''We have creative control, meaning what we want to put on the show or [how we] approach the show is the way it will end up but we don't have a creative fortress [in] which no one can come and find out what's happening. With the radio show, and with Nine, we want their feedback.''

For Nine, launching Hamish & Andy's Gap Year is an opportunity to reverse some of the misfortunes of the past few years, a position buoyed by the near MasterChef-level ratings achieved by a confident revamp of The Block, which has added vibrancy to Nine's schedule.

And based on Hamish and Andy's past form, it has a serious shot at working. Most of their television work in recent years has cleared the 1 million viewer watermark comfortably and their last program was watched by an extraordinary 1.74 million viewers nationally.

Still, radio personalities often have a difficult time adjusting to traditional ''tonight show'' formats. Doug Mulray's tonight show venture for Seven struggled, as did Andrew Denton's self-titled commercial talk show in 1994. Another talk show, The Chat Room, which was comprised entirely of radio personalities, was cancelled after only two weeks.

''There are some lessons to be learned and our biggest fear is complacency in that arena,'' Blake says. ''You look at what's happened before, try and learn those lessons, don't take anything for granted and hope you don't become the next lesson. Unfortunately, there are no guarantees.''

Lee qualifies the issue by pointing out - correctly - that they were on television before they launched their commercial radio careers, even though people frequently say they're going from radio to TV.

''Actually, we were already there,'' Lee says. ''We went the other way round.

''The big lesson for us is, we know you cannot do radio on television. That is probably the biggest mistake people have made in the past.

''The way we approach television, while the content is still where we like to play comedically or where we find the most fun, we structure the way we might tell that story differently to radio.''

Balancing the two media has been a delicate manoeuvre. Their radio show was put on ice so they could develop the television series but they have kept a toe in radio by broadcasting a weekly radio show from New York.

''When you have an idea you go for whatever medium it is meant for,'' Blake says. ''For what Andy and I were doing, radio was the perfect outlet for that. And for a trip like this, it feels like a television show would tell this adventure the best.''

''Going into a television series,'' Lee adds, ''we knew we couldn't do full-time radio and a television series. Many people we've seen do it ended up looking tired on both and that's not where we'd like the show to be.''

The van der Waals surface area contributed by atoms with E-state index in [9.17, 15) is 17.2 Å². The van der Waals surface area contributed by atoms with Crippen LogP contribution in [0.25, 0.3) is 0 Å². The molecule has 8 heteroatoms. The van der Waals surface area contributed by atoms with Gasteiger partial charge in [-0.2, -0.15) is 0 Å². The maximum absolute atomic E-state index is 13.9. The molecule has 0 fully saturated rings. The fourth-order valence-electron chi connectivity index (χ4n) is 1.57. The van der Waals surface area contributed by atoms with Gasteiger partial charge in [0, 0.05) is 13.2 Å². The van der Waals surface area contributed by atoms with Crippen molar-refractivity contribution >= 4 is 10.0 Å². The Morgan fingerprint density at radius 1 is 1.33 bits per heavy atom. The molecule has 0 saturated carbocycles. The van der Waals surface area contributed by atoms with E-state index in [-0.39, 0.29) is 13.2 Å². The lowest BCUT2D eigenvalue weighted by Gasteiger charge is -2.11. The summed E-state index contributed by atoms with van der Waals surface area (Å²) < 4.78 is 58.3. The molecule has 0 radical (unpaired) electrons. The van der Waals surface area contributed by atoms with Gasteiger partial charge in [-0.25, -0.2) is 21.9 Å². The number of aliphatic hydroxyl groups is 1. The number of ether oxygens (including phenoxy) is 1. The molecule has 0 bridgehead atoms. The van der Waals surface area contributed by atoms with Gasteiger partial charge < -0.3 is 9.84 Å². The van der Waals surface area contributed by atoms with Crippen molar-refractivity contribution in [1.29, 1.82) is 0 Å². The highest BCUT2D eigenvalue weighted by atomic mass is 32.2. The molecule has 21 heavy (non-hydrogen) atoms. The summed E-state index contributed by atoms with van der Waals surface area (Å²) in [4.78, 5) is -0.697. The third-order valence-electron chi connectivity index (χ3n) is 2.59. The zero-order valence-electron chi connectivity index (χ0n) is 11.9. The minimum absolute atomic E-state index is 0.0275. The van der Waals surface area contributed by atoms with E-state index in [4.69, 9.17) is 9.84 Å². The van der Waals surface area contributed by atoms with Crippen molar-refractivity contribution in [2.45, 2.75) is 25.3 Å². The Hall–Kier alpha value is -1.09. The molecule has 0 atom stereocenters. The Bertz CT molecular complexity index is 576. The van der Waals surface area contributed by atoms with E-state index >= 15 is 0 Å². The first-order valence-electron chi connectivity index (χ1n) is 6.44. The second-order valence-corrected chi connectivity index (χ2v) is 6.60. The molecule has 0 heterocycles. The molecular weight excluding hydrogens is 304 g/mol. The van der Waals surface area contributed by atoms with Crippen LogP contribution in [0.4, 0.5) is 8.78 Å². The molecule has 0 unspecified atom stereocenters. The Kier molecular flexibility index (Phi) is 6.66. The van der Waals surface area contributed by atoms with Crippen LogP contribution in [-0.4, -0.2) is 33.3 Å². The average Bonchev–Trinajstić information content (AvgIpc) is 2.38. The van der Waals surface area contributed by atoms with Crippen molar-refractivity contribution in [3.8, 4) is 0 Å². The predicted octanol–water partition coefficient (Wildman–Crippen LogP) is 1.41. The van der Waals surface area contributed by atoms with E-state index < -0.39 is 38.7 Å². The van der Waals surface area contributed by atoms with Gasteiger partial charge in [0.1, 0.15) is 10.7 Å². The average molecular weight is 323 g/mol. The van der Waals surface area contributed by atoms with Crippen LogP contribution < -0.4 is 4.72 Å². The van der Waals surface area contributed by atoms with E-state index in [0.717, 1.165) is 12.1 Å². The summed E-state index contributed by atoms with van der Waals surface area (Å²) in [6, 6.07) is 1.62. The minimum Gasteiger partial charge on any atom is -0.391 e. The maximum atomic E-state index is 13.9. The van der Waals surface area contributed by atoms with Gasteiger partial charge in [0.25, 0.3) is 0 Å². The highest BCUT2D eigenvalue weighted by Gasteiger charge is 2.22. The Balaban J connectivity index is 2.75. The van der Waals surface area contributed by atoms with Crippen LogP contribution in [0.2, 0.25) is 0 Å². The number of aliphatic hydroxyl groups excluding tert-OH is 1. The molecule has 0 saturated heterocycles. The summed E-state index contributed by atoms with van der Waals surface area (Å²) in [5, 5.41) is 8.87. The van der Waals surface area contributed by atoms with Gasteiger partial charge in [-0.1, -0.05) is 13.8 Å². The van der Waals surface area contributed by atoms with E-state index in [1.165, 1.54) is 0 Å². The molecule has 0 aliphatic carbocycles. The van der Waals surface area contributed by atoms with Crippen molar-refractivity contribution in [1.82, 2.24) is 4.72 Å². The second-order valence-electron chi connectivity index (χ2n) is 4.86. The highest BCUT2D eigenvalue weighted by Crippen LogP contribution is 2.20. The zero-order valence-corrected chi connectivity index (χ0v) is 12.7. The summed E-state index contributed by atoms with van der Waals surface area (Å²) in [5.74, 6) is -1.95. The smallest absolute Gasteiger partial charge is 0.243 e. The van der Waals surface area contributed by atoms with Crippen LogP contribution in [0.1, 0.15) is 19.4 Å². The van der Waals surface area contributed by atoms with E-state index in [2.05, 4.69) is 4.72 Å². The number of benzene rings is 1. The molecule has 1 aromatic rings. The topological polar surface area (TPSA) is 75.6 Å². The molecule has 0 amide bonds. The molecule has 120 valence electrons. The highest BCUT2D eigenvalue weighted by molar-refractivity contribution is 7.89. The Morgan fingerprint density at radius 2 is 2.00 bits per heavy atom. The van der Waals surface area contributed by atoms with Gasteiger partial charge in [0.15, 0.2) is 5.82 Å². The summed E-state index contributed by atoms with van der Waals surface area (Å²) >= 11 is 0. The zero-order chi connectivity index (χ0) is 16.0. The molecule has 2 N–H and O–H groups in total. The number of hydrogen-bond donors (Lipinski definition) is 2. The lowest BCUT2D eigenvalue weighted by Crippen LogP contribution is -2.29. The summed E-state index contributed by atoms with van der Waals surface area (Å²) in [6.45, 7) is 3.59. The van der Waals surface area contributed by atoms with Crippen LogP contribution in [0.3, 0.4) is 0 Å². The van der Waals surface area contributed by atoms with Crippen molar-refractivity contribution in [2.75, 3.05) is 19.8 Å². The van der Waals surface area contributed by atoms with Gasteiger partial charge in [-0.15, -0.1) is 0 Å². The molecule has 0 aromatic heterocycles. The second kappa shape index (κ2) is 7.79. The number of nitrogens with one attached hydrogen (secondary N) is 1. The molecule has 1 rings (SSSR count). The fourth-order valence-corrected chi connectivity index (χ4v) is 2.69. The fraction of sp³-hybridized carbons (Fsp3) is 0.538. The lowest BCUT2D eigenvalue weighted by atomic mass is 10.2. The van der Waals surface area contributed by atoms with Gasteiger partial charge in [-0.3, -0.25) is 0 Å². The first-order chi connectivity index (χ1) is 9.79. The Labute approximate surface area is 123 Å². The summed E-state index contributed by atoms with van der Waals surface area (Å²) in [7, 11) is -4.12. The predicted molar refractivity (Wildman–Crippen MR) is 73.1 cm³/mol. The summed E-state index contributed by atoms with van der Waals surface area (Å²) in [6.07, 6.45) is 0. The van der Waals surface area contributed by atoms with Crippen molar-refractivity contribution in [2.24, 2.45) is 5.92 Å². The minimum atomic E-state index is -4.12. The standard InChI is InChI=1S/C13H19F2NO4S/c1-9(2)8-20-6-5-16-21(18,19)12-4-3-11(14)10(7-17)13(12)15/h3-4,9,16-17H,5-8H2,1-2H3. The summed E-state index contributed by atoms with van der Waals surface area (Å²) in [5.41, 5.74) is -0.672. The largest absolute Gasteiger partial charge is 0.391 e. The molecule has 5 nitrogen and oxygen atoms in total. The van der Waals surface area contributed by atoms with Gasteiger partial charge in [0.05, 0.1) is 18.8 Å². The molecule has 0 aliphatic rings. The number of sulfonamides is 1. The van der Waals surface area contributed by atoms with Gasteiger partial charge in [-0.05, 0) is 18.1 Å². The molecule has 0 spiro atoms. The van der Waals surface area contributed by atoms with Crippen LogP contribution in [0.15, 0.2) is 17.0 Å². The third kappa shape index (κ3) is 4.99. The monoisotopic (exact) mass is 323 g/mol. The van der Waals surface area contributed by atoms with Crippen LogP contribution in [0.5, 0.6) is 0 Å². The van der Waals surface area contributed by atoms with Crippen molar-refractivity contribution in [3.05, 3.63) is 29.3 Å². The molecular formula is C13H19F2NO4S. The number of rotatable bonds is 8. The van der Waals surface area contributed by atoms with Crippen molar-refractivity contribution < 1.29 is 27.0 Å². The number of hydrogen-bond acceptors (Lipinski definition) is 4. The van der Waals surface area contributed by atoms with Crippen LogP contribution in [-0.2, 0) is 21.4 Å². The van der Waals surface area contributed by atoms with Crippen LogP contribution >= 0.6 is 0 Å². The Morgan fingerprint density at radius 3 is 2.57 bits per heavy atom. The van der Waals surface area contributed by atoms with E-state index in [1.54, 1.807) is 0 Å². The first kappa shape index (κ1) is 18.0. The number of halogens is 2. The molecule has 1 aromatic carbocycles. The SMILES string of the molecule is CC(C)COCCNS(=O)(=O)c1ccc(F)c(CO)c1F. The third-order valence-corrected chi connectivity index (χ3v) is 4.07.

Keeping the weekly show is not vanity, Blake says.

''But it is for selfish reasons. We missed it. We love that show and it's so much a part of our life, it's been our life for five years, so we decided we had enough time in the week to still do the Friday show.''

With the launch of the TV show then barely weeks away, the studio in Brooklyn is slowly taking form. When asked why they chose Brooklyn over Manhattan, they answer in unison: ''It's cheap.'' But their position in Brooklyn, adjacent to the Hudson River, gives them a rare gift, a spectacular view of the Manhattan skyline.

''We did look at many places but the core of what we have always done in the past is to keep it as real as possible,'' Lee says.

''And suddenly we don't have to worry about camera angles, or about bumping the set in and out. This place has a farm on the roof, the strangest doorway two metres off the ground, a rodent problem, a plastics factory underneath and it's missing windows and you go ? 'This is awesome'.''

The pair are champing at the bit to get started. ''It's been a long enough run-up,'' Lee says.

Shelton says there are nerves. ''We've filmed so much already and we've planned a lot of stuff but then we've also left some pieces of the show up to chance. If we can keep that reality true and keep the show in a structure that allows us to do that, that will work,'' he says.

Hamish & Andy's Gap Year airs tonight at 8.30pm on Channel Nine.

Michael Idato travelled to New York courtesy of the Nine Network.

Did you know?

? Hamish and Andy's first television program was a sketch-comedy show, Radio Karate, for the Melbourne community station Channel 31 in 2003.

? Radio Karate is also the name of their production company, which is a partnership including Blake, Lee, Ryan Shelton and Tim Bartley.

? Hamish & Andy's American Caravan of Courage aired on Ten in 2009 and was watched by 1.3 million viewers. Hamish & Andy's Caravan of Courage: Great Britain and Ireland aired on Ten in 2010 and was watched by 1.75 million viewers.

? Art imitated life in 2008 when the pair were asked to play radio hosts on the Channel Ten soap Neighbours. They did not play themselves but rather Erinsborough's favourite radio duo, Fred and Big Tommo.